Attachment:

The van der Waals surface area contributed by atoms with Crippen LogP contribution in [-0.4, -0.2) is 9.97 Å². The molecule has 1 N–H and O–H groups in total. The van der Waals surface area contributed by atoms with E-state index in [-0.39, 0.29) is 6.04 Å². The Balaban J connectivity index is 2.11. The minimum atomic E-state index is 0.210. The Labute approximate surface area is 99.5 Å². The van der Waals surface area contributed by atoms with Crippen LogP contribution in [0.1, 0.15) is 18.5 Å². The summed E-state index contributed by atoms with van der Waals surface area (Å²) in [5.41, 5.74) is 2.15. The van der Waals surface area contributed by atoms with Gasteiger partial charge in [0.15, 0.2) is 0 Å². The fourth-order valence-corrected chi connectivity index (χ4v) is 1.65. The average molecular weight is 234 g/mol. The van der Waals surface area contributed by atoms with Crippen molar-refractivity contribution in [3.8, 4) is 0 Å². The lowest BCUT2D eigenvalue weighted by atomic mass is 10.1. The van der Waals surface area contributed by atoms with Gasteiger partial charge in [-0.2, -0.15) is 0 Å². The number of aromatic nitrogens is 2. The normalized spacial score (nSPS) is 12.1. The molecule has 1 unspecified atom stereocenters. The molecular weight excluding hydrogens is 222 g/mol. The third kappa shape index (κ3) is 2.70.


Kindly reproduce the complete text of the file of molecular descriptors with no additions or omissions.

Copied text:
The van der Waals surface area contributed by atoms with Crippen LogP contribution in [-0.4, -0.2) is 9.97 Å². The molecule has 1 N–H and O–H groups in total. The van der Waals surface area contributed by atoms with E-state index in [-0.39, 0.29) is 6.04 Å². The Balaban J connectivity index is 2.11. The minimum atomic E-state index is 0.210. The Labute approximate surface area is 99.5 Å². The van der Waals surface area contributed by atoms with Crippen LogP contribution in [0.1, 0.15) is 18.5 Å². The summed E-state index contributed by atoms with van der Waals surface area (Å²) in [5.41, 5.74) is 2.15. The van der Waals surface area contributed by atoms with Gasteiger partial charge in [0.15, 0.2) is 0 Å². The fourth-order valence-corrected chi connectivity index (χ4v) is 1.65. The average molecular weight is 234 g/mol. The van der Waals surface area contributed by atoms with Crippen molar-refractivity contribution in [3.8, 4) is 0 Å². The lowest BCUT2D eigenvalue weighted by atomic mass is 10.1. The van der Waals surface area contributed by atoms with Gasteiger partial charge in [-0.2, -0.15) is 0 Å². The number of aromatic nitrogens is 2. The normalized spacial score (nSPS) is 12.1. The molecule has 1 unspecified atom stereocenters. The molecular weight excluding hydrogens is 222 g/mol. The third kappa shape index (κ3) is 2.70.